The Poi Heresies: why 3-petal antispin flowers are not triquetras

What is a triquetra?

For most of the past year, triquetra has been synonymous with three-petal antispin flowers and in some cases the hybrids that can be created by combining them with other patterns. Nick Woolsey even posted this video, explaining the concept and the term and its significance to poi spinning in general. After doing the math, however, I've come to the conclusion that what we describe as triquetras don't actually match the visual or mathematical properties of triquetras at all and that a couple of the conclusions we've reached based upon this assumption are false.

There are two assertions made in this video that are closely related and at the heart of the issue. They are:

  • 3-petal antispin flowers look enough like triquetras that they possess the same qualities
  • One of these qualities is that the poi head travels the same distance during a 3-petal antispin flower in a single hand cycle as it would if the poi head and hand were in extension

If you consult the wikipedia entry on triquetras, you see quite a few different diagrams and examples of what triquetras look like. Below are the two most popular options, along with the shape generated by a 3-petal antispin flower (fig 1). The two patterns rendered are either the intersection of 3 vesica piscis between 3 circles (fig 2) or the intersection 3 vesica piscis between 4 circles (fig 3).

A vesica piscis is defined as the overlap of two circles that meet at each other's center points (fig 4). When creating the first type of triquetra shown above, all three circles thus touch each other's centers (fig 5) while in the latter type, three circles all intersect a center circle at its center, but not each other (fig 6). Because of this, the three shapes wind up having vastly different geometric properties.

For the first type of triquetra, if we isolate only those parts of each circle that are inside the triquetra proper, we find that this segment of the circle is half it's total circumference (fig 7). With three such segments we find that the distance traveled by a poi head in this shape would be 1 1/2 times the distance of the extension around this shape--a vast difference. On the other hand, if we take the region within the triquetra of the 4-circle version, we find that the sections overlapped into the center circle are each 1/3 the circumference of each circle and the extension circle around them (fig 8). In this case, the triquetra really does have the same circumference as an extension it would be inlaid within. But if we superimpose the actual path a poi head follows in a 3-petal antispin flower, we find the two don't match up perfectly (fig 9). The poi path is clearly slightly larger, but by how much?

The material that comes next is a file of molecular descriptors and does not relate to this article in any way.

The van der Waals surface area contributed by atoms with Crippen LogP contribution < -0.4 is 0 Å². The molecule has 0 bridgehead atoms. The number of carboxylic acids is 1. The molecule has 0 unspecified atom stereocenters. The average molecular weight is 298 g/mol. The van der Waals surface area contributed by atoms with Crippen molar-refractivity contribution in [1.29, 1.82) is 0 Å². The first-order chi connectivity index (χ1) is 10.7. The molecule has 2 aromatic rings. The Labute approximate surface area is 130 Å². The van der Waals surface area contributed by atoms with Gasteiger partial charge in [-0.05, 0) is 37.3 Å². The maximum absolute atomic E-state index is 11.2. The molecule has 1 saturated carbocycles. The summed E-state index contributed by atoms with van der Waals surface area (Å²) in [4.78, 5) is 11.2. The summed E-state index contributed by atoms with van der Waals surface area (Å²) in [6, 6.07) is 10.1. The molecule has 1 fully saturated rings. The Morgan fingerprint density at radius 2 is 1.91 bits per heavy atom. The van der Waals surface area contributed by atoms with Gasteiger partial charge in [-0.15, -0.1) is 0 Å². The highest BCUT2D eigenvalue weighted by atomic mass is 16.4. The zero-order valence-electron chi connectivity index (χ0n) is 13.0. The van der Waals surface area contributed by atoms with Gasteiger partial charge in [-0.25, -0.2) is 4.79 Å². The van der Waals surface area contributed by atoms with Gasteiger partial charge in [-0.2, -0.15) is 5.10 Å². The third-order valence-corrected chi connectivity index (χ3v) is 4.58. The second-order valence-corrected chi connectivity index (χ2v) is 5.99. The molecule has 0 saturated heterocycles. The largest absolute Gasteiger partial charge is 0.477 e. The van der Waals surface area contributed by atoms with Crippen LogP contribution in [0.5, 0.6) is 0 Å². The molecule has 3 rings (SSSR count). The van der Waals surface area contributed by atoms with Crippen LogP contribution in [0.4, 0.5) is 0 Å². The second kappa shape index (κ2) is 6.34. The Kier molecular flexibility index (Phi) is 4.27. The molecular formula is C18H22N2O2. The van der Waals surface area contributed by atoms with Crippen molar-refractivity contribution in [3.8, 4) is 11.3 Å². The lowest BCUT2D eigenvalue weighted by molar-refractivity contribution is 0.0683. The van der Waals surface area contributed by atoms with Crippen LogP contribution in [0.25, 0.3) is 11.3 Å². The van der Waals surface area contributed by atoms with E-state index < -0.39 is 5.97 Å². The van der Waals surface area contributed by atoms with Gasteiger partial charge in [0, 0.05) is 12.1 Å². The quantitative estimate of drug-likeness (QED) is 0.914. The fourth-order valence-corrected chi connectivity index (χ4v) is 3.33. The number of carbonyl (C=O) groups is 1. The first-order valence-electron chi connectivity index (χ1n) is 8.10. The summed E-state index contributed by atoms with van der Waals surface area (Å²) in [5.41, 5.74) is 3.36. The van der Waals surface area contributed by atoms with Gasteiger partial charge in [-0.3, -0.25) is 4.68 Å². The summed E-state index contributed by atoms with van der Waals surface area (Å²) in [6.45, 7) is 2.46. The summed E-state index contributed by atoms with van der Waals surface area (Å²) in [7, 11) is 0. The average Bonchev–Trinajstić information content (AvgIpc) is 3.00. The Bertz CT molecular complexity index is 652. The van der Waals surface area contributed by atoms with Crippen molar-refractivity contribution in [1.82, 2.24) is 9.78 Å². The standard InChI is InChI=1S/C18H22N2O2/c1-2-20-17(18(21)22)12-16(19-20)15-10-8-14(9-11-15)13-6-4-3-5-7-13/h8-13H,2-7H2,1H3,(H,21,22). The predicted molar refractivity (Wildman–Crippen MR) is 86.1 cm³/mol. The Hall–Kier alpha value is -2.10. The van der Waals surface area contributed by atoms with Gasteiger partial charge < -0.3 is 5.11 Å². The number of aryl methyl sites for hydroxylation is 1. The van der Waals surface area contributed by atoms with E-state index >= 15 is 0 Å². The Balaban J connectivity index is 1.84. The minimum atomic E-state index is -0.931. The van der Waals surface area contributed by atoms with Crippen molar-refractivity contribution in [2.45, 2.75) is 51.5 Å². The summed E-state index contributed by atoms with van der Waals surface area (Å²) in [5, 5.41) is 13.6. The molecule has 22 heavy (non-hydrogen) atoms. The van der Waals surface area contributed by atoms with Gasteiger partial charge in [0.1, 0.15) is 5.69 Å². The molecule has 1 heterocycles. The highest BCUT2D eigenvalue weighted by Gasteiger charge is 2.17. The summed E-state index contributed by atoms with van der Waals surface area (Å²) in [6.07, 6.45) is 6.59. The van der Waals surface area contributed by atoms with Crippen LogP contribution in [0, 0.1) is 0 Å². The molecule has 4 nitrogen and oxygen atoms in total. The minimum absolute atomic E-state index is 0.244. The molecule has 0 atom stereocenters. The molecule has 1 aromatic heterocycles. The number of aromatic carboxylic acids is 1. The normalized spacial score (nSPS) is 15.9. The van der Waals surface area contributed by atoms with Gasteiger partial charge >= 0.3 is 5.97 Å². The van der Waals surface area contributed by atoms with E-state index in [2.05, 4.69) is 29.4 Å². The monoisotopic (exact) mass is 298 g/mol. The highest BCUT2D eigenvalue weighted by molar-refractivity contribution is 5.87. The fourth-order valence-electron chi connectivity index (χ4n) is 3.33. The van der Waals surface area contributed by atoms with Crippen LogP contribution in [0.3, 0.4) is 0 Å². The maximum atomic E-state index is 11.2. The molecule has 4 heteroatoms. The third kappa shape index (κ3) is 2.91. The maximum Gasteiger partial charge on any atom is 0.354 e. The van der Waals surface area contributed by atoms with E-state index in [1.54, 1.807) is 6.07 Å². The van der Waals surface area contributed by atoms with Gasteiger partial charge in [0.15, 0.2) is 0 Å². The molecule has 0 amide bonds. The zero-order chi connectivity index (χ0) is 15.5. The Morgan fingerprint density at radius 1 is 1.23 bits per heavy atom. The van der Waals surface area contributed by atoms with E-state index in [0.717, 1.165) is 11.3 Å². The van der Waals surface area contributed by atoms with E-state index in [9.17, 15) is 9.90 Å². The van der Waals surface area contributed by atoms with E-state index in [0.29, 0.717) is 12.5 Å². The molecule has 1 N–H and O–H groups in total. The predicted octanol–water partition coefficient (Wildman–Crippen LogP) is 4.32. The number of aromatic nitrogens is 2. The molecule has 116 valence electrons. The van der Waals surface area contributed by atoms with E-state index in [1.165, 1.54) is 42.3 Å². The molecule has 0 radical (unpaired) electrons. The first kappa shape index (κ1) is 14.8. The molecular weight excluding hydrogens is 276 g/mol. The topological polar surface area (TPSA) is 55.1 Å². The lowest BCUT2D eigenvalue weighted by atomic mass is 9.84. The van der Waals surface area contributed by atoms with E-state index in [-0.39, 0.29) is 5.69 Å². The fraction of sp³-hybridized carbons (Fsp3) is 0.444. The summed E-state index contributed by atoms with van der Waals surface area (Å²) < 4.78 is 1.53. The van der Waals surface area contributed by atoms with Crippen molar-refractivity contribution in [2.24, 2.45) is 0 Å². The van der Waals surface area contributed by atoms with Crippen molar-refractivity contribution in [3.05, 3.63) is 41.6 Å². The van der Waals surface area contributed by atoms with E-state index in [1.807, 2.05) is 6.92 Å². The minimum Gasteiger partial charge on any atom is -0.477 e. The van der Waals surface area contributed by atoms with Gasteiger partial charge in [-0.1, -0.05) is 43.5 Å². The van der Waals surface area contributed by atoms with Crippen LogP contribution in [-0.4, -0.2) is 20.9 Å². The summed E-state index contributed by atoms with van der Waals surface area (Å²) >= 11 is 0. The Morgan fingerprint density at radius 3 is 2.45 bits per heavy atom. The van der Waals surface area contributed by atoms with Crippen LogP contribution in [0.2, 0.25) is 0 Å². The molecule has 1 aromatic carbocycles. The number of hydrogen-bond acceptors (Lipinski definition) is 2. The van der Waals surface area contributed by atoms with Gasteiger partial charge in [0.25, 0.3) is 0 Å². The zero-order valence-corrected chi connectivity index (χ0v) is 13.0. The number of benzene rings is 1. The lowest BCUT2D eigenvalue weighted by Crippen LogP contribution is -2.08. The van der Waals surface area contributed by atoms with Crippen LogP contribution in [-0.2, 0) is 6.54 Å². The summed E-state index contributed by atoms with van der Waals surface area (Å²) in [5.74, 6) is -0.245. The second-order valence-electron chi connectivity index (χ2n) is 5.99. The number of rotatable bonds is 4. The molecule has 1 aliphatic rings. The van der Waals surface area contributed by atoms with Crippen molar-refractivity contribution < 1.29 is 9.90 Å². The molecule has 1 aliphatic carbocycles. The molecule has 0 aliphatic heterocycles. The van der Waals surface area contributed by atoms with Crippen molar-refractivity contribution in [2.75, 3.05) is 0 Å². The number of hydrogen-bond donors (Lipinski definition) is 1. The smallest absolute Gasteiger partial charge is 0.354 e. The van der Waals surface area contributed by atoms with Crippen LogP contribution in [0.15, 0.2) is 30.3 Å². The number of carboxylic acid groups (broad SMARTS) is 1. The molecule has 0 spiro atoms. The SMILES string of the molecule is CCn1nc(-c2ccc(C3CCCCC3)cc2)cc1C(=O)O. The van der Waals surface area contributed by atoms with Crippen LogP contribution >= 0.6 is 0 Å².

While staying in Africa back in August, I had the good fortune that my host Will Ruddick, in addition to being a poi spinner with a keen interest in international development, was also an accomplished Python programmer. While there, we collaborated on a program that could measure the total distance traveled by a poi head in any shape that could be described with a parametric equation. The method we used is as follows:

Will used a turtle draw program to graph the following parametric equation:

x=R1*sin(n1*t)+R2*sin(n2*t)
y=R1*cos(n1*t)+R2*cos(n2*t)

Where R1=radius of hand path circle, R2=length of poi (radius of poi path circle), n1=number of hand path downbeats, n2=number of poi path downbeats, and t=position in circle in radians. The program graphs points along the poi path and measures the distance between these points. To ensure the accuracy of the distances measured, we compared the program's measurements of extensions of different size to their circumference as derived by 2*radius*pi. We found that graphing points at increments of pi/100000 in radians yielded results that were identical to our control. With this result in hand, we proceeded to graph a number of inspin and antispin flowers to measure the total distance traveled by the poi head.

To produce a triquetra given these equations, then, we would set R1=1, R2=1, n1=1, n2=-2.*

The result was that the poi head of a 3-petal antispin flower travels 6% more distance than an extension of the same size (the actual proportion is 0.94025222741786, which will be true of a poi tether/arm of any length). In other words: though a 3-petal antispin flower closely resembles a triquetra rendered by the intersection of 3 vesica piscis and 4 circles, it travels more than 1/20th the circumference of the extension further. A triquetra, then, is not an inverted extension.

Indeed, to make a triquetra given that it is the product of intersecting vesica pisces, one would need to perform 1/3 of an extension, point isolate around the poi head another 1/3 the distance of the extension, rotate the poi head another 1/3 the distance of the extension, etc until the poi head and hand had both performed 3 of these operations which would be difficult if not functionally impossible.

We may already be at a point where the term has saturated spinning culture to the point that it's now inseparable from 3-petal antispin flowers, but the distinction mathematically is an important one. Indeed, when we measure the distance traveled by the poi head we find that the inverse of a 3-petal antispin is actually a 1-petal inspin flower. Both shapes are 2 poi downbeats for every 1 hand downbeat.

If you're interested checking out the Python program, you can download it here. A complete spreadsheet of all the poi head distances will be coming as I write up more of the results.

* Added 1/18/2013 as it was pointed out that though I included the equation used I did not include the variables necessary to generate the pattern in question.

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